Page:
Published: Saturday, January 6, 2007
Cowher's decision was good
No one likes to see an era come to an end, but Bill Cowher's resignation as Pittsburgh Steelers coach is a good thing for the team and the future Hall of Fame coach.
At Friday's press conference announcing the resignation, Cowher said his decision is what's best for his family at this time. There's no reason to doubt him.
The Steelers have had a glorious run under Cowher eight division titles in 15 seasons, six AFC Championship games, two Super Bowl appearances and one for the thumb.
But when a Super Bowl champion returns with a 2-6 start, clearly something isn't right. And that's why a change is what's best for one of the NFL's most successful franchises of the past 35 years.
No matter how much he denies it, the Cowher who coached the Steelers after the Feb. 5 victory over the Seattle Seahawks in Super Bowl XL was not the same passionate, fiery leader who was the face (specifically the chin) of a hardnosed team since 1992.
Lost some fire
A perfect example of the calmer Cowher was how easily top draft pick Santonio Holmes escaped his wrath until the eighth game of the season. As a punt and kick returner, Holmes showed lapses in good judgment early in the season, particularly by fielding punts inside the 10 yard line.
The Cowher of old would have been in the face of the prima donna and laid down the law. But Cowher took no action against Holmes until he fumbled a kickoff on Nov. 5 that led to the Broncos taking a 14-0 lead early in the first quarter of a 31-20 loss.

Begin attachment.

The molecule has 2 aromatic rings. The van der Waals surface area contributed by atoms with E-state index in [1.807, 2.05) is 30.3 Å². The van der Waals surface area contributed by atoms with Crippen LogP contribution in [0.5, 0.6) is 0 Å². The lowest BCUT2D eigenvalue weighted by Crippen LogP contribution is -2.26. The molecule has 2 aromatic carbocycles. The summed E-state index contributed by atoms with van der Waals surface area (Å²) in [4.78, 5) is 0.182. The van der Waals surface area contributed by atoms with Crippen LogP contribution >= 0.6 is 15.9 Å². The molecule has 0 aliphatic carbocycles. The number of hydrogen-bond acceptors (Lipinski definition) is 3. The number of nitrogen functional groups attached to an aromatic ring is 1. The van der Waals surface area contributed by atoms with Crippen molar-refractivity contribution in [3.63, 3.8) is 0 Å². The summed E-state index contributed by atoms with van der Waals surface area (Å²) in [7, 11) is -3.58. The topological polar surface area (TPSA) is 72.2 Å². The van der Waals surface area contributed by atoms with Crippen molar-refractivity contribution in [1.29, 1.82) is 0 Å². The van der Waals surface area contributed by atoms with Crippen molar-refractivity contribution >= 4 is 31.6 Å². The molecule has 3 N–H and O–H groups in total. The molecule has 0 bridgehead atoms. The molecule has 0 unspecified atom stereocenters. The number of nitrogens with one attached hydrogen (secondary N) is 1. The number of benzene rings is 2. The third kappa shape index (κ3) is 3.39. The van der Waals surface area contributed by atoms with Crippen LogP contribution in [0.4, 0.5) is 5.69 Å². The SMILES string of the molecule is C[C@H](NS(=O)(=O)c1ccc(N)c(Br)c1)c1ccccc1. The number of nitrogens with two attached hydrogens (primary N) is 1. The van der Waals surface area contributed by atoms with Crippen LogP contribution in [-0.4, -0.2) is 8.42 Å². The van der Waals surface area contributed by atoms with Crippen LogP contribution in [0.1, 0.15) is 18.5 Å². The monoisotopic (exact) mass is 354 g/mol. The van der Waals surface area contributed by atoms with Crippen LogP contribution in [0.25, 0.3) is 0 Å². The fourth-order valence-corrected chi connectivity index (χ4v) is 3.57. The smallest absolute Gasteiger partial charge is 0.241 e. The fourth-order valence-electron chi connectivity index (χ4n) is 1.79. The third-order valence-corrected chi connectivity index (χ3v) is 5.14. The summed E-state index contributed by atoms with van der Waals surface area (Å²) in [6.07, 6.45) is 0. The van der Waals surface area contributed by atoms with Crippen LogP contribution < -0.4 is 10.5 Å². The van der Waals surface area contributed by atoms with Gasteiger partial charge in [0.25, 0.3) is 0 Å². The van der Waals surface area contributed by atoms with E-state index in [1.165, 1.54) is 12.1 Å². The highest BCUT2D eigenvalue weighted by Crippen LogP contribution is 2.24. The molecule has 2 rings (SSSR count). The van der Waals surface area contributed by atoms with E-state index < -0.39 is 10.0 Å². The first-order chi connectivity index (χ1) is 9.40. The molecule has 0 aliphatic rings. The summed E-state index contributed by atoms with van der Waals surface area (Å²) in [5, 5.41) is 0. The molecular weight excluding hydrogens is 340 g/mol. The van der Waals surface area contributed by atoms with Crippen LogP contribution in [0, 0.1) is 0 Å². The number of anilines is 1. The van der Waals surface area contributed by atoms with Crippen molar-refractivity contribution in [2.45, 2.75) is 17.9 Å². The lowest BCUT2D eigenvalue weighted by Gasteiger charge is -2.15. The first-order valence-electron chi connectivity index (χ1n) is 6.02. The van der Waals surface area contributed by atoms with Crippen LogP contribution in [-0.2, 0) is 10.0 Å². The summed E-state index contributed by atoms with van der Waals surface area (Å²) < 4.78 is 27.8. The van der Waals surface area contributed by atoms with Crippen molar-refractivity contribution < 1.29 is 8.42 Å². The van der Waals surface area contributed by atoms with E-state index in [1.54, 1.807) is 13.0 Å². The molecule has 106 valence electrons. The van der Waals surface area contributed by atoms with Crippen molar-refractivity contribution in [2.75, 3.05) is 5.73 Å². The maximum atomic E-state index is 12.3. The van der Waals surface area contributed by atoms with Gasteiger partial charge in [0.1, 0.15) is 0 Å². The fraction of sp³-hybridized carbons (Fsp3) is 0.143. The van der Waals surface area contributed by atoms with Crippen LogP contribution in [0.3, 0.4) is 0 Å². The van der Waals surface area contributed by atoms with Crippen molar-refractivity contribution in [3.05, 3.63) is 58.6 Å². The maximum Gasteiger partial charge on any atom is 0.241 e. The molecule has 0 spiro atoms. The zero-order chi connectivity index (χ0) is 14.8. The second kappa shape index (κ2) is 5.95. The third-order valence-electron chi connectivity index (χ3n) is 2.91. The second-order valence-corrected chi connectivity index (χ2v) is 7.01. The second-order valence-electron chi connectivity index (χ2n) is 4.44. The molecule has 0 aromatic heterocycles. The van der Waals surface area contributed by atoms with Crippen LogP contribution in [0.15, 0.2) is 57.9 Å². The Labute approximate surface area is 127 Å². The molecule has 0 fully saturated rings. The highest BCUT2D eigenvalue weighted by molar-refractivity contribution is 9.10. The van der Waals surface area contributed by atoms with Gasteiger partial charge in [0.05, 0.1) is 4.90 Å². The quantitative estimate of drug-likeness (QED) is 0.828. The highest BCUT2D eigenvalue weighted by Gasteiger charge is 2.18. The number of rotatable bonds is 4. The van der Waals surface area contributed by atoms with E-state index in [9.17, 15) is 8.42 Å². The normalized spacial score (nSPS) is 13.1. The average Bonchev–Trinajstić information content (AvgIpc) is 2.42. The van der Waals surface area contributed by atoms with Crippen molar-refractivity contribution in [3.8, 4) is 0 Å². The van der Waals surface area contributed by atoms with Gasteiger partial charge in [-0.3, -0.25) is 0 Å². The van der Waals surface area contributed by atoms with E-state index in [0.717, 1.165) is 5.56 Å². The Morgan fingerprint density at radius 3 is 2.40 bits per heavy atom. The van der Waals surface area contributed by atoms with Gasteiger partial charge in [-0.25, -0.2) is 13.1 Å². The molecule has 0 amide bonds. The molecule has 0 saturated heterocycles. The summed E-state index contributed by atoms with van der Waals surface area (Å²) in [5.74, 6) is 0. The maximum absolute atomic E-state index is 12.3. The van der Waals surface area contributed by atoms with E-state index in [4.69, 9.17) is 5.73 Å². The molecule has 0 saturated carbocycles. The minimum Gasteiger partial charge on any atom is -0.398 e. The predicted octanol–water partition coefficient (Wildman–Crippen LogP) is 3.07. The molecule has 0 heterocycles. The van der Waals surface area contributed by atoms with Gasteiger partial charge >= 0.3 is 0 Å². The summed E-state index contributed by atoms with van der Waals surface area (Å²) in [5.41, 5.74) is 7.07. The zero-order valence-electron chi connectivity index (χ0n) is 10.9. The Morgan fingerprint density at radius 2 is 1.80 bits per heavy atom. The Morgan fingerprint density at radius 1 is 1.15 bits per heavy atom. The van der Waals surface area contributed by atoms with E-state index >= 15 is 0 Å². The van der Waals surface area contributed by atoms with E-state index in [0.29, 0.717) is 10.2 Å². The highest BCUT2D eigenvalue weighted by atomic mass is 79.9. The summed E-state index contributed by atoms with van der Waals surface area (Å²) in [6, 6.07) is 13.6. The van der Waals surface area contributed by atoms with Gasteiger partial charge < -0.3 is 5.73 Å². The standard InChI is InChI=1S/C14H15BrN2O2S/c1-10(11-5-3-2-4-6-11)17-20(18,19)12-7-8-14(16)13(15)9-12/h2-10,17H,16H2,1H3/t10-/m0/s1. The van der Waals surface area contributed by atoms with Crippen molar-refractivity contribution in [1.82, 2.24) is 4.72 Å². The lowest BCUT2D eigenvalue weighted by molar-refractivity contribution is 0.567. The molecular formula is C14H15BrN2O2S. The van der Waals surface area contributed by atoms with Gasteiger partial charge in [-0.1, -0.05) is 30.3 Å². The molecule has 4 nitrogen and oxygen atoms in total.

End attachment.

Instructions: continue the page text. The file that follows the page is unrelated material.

Cowher temporarily benched the former Ohio State star on returns. Eventually Holmes started making key plays, especially on offense as a wide receiver.
Why did it take two months to remind the rookie who's the boss?
Poor start cost
The Steelers' start contained one loss too many. The Steelers went 6-2 in the final half but lost twice to Baltimore and missed the playoffs by one game.
Cowher's worst decision came when he started quarterback Ben Roethlisberger on Oct. 29 against the lowly Raiders in Oakland.
It was a must-win game for the then 2-4 Steelers and they blew it. Roethlisberger, who already had suffered multiple facial injuries during a June motorcycle accident and a Labor Day weekend emergency appendectomy, was knocked out of the Oct. 22 overtime loss to the Falcons in Atlanta with a concussion.
Common sense said the third-year quarterback needed a break. Backup quarterback Charlie Batch had played well filling in for Roethlisberger in the opening win over the Dolphins and in Atlanta.
But the Steelers started Roethlisberger, who was intercepted four times. Two were returned for touchdowns in the 20-13 loss.
Cowher defended the decision to go with Roethlisberger because the team's medical staff proclaimed the third-year quarterback fit to play. As the father of three athletes, he should have know better. The injuries Roethlisberger had suffered had taken their toll.
a team effort
Failure to reach the postseason was a team effort. The magic of last January's playoff run that produced three road wins has evaporated. It's time to shake things up.
Before Feb. 5, the knock on Cowher was his 1-4 record in AFC Championship games, all played in Pittsburgh.
But to be fair, three of the teams that beat the Steelers (the Broncos in 1998 and the Patriots in 2002 and 2005) went on to win the Super Bowl. And only Bill Belichick's Patriots two seasons ago were the favorite in the grand finale.
If Cowher's heart isn't in it, it's best he takes time off. At 49, there's plenty of coaching years in him if he chooses.
Will he coach again before his youngest goes off to college? Who knows?
Was money an issue? Cowher and the Steelers say no.
So for only the third time since 1969, the Steelers are in the market for a head coach. The franchise will be blessed to find one half as successful as Bill Cowher.
Tom Williams is a sportswriter for The Vindicator. Write him at email@example.com and read his blogs at Vindy.com.